SA’s angry middle child and its quest to re-write history with colour
Written by: Tunicia Phillips
Land grabs an old phenomenon with a new song-he single most highlighting act of defiance against the bureaucratic processes that govern the rules of the haves and have-nots.
Arriving in Extension 6 Eldorado Park on the morning of 6 May flooded my senses with nostalgia as I looked into the faces of the same people whose attempts at occupying land failed back in 2009. Some were part of a group of civic leaders, whom I remembered as a community journalist, when dozens of petitions were signed and a slew of futile meetings were hosted with government on one single issue, housing. I remembered Donne Reece, a man with tremendous respect for the processes set out by government to regulate communication between civic organisations and its departments. I remembered how I would get weekly updates on fruitless meetings with officials and wild goose chases for the results of environmental impact assessment studies that were the alleged cause of development delay. I remember marches, optimism and energised civic leadership that were so confident that government had heard their cry.
This century old cry for some had begun before 1913 when the San and Khoi had their land taken away. Many have had successful attempts at tracking their lineage back to their forefathers and mobilised more fruitless attempts at reclaiming their family’s land in the land redistribution process. Alas, government announces plans to include their clans in the land redistribution process in 2015.
But the plight of South Africa’s indigenous people is a whole other rant fit for another day.
It would take another 6 years before another illegal land occupation attempt is birthed in the same year as that landmark announcement. There have been some notable developments in Eldorado Park’s neighbouring areas. Freedom Park popped up by no legal means during the mid-90’s and has since flourished with developments of new roads, houses, schools, sanitation and wellness centres. It’s no wonder that Eldorado Park, the neglected middle child between the blooming Soweto and Freedom Park is now persistent that 27 years of waiting is unacceptable. Government has also thrown the Kliptown development card out in defence of the area’s neglect saga, but the well deserving birth place of the Freedom Charter has not seen a house developed in over 100 years. I’ve been to Kliptown on more than enough occasions to know that the remarkably eye catching Walter Sisulu Square is a magnificently effective distraction from the impoverished conditions of the people who defiantly opened their doors to the likes of the late Nelson Mandela and many others when the they needed a hide out from the apartheid regime. Kliptown is an example of a failed Freedom Charter. Oh the irony.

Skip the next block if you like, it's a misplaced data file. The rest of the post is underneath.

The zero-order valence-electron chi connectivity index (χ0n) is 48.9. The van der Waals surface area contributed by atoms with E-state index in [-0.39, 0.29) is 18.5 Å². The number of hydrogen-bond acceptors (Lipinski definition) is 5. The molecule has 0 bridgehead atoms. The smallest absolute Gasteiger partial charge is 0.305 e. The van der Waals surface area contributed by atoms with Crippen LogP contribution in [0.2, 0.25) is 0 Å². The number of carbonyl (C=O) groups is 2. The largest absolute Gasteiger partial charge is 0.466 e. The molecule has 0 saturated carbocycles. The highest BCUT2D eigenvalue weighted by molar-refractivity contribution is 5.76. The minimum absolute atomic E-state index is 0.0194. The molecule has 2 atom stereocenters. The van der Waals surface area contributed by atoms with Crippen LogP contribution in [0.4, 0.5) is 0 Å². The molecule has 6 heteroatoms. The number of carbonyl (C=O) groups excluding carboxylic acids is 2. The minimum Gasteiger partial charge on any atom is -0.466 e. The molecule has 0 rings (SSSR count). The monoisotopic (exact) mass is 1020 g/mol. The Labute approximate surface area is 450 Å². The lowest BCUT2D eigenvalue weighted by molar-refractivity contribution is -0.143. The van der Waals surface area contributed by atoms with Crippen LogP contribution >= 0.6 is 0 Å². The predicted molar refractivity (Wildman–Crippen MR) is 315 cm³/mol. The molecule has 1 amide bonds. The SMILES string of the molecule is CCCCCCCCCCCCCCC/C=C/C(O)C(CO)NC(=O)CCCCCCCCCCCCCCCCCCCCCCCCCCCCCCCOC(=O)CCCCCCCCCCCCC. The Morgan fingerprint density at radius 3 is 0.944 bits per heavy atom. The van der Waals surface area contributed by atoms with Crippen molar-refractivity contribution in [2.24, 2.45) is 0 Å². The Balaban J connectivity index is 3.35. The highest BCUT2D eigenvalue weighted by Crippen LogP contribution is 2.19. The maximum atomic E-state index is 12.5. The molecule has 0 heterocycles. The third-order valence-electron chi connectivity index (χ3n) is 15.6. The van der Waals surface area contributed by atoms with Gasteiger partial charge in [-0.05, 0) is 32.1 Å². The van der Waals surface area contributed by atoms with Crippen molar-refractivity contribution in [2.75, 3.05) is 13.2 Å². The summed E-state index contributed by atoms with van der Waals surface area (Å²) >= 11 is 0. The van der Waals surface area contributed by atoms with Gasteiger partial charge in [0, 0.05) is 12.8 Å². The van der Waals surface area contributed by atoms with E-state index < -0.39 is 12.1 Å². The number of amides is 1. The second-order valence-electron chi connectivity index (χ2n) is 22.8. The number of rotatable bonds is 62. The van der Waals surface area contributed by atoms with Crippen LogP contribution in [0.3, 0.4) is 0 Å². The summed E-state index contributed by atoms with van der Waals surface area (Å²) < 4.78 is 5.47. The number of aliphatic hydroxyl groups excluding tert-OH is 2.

It is no wonder that now 21 years after the birth of this democracy, communities see their defiance as the same struggle with a different enemy. It is no surprise that South Africa’s middle child sees history as a black and white crafted picture. It is unquestionably this picture that has and will lead to a new revolution. One that rewrites history with colour, and one that justifies its defiance with a list of social injustices only fit for animals.